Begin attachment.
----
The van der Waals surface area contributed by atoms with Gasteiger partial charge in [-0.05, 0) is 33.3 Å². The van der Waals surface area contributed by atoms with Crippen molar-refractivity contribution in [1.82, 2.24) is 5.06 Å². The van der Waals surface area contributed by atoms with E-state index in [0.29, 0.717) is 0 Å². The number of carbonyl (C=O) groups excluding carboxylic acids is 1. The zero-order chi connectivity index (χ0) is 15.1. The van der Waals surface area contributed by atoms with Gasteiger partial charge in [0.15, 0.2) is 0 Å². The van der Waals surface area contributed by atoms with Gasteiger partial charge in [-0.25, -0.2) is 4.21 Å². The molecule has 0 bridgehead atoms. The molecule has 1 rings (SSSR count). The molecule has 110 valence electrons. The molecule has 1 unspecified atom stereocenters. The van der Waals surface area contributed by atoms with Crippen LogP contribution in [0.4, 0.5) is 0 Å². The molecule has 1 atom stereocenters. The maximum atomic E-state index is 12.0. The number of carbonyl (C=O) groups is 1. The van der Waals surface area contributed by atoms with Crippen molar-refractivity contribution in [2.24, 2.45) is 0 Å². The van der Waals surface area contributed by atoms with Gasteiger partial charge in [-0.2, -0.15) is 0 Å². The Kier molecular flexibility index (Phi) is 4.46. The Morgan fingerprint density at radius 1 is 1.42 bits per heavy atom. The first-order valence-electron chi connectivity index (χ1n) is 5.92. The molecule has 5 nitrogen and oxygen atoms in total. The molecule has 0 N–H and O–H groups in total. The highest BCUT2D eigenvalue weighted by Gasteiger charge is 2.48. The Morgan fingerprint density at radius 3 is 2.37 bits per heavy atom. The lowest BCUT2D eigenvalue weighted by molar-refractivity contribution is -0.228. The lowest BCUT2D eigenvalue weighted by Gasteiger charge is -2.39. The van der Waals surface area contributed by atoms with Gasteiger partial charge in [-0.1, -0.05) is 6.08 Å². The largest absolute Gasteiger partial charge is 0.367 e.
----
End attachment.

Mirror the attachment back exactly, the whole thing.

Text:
The van der Waals surface area contributed by atoms with Gasteiger partial charge in [-0.05, 0) is 33.3 Å². The van der Waals surface area contributed by atoms with Crippen molar-refractivity contribution in [1.82, 2.24) is 5.06 Å². The van der Waals surface area contributed by atoms with E-state index in [0.29, 0.717) is 0 Å². The number of carbonyl (C=O) groups excluding carboxylic acids is 1. The zero-order chi connectivity index (χ0) is 15.1. The van der Waals surface area contributed by atoms with Gasteiger partial charge in [0.15, 0.2) is 0 Å². The van der Waals surface area contributed by atoms with Gasteiger partial charge in [-0.25, -0.2) is 4.21 Å². The molecule has 0 bridgehead atoms. The molecule has 1 rings (SSSR count). The molecule has 110 valence electrons. The molecule has 1 unspecified atom stereocenters. The van der Waals surface area contributed by atoms with Crippen LogP contribution in [0.4, 0.5) is 0 Å². The molecule has 1 atom stereocenters. The maximum atomic E-state index is 12.0. The number of carbonyl (C=O) groups is 1. The van der Waals surface area contributed by atoms with Crippen molar-refractivity contribution in [2.24, 2.45) is 0 Å². The van der Waals surface area contributed by atoms with Gasteiger partial charge in [-0.2, -0.15) is 0 Å². The Kier molecular flexibility index (Phi) is 4.46. The Morgan fingerprint density at radius 1 is 1.42 bits per heavy atom. The first-order valence-electron chi connectivity index (χ1n) is 5.92. The molecule has 5 nitrogen and oxygen atoms in total. The molecule has 0 N–H and O–H groups in total. The highest BCUT2D eigenvalue weighted by Gasteiger charge is 2.48. The Morgan fingerprint density at radius 3 is 2.37 bits per heavy atom. The lowest BCUT2D eigenvalue weighted by molar-refractivity contribution is -0.228. The lowest BCUT2D eigenvalue weighted by Gasteiger charge is -2.39. The van der Waals surface area contributed by atoms with Gasteiger partial charge in [-0.1, -0.05) is 6.08 Å². The largest absolute Gasteiger partial charge is 0.367 e.